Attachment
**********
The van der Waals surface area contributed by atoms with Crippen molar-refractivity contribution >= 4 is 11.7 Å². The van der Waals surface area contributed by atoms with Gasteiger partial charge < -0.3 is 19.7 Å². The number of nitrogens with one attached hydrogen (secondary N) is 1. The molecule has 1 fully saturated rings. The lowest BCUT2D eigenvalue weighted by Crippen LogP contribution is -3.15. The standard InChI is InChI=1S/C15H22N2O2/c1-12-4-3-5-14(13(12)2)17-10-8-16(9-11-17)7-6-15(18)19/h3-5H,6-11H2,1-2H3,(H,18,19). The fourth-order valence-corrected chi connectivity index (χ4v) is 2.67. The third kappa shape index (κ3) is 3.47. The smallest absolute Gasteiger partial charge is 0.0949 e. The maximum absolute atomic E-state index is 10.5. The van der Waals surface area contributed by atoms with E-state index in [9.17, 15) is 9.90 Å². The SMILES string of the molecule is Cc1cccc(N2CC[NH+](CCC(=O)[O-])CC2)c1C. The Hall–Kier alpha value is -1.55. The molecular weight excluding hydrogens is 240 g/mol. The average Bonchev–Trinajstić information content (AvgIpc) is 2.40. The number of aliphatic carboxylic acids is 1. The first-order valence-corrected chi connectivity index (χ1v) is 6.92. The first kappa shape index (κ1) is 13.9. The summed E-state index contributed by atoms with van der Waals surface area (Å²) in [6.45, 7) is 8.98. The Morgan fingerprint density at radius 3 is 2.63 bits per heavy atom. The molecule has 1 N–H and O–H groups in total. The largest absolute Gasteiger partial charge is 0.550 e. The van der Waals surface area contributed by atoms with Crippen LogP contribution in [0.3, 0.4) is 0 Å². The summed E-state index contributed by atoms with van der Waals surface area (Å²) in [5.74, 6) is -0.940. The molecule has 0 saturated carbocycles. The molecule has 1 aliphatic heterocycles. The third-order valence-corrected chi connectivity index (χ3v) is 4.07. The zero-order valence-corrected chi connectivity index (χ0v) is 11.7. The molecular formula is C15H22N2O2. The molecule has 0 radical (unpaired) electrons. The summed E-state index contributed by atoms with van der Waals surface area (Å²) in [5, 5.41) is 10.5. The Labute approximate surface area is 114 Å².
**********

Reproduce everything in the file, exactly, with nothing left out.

The van der Waals surface area contributed by atoms with Crippen molar-refractivity contribution >= 4 is 11.7 Å². The van der Waals surface area contributed by atoms with Gasteiger partial charge < -0.3 is 19.7 Å². The number of nitrogens with one attached hydrogen (secondary N) is 1. The molecule has 1 fully saturated rings. The lowest BCUT2D eigenvalue weighted by Crippen LogP contribution is -3.15. The standard InChI is InChI=1S/C15H22N2O2/c1-12-4-3-5-14(13(12)2)17-10-8-16(9-11-17)7-6-15(18)19/h3-5H,6-11H2,1-2H3,(H,18,19). The fourth-order valence-corrected chi connectivity index (χ4v) is 2.67. The third kappa shape index (κ3) is 3.47. The smallest absolute Gasteiger partial charge is 0.0949 e. The maximum absolute atomic E-state index is 10.5. The van der Waals surface area contributed by atoms with E-state index in [9.17, 15) is 9.90 Å². The SMILES string of the molecule is Cc1cccc(N2CC[NH+](CCC(=O)[O-])CC2)c1C. The Hall–Kier alpha value is -1.55. The molecular weight excluding hydrogens is 240 g/mol. The average Bonchev–Trinajstić information content (AvgIpc) is 2.40. The number of aliphatic carboxylic acids is 1. The first-order valence-corrected chi connectivity index (χ1v) is 6.92. The first kappa shape index (κ1) is 13.9. The summed E-state index contributed by atoms with van der Waals surface area (Å²) in [6.45, 7) is 8.98. The Morgan fingerprint density at radius 3 is 2.63 bits per heavy atom. The molecule has 1 N–H and O–H groups in total. The largest absolute Gasteiger partial charge is 0.550 e. The van der Waals surface area contributed by atoms with Crippen LogP contribution in [0.3, 0.4) is 0 Å². The summed E-state index contributed by atoms with van der Waals surface area (Å²) in [5.74, 6) is -0.940. The molecule has 0 saturated carbocycles. The molecule has 1 aliphatic heterocycles. The third-order valence-corrected chi connectivity index (χ3v) is 4.07. The zero-order valence-corrected chi connectivity index (χ0v) is 11.7. The molecular formula is C15H22N2O2. The molecule has 0 radical (unpaired) electrons. The summed E-state index contributed by atoms with van der Waals surface area (Å²) in [5, 5.41) is 10.5. The Labute approximate surface area is 114 Å².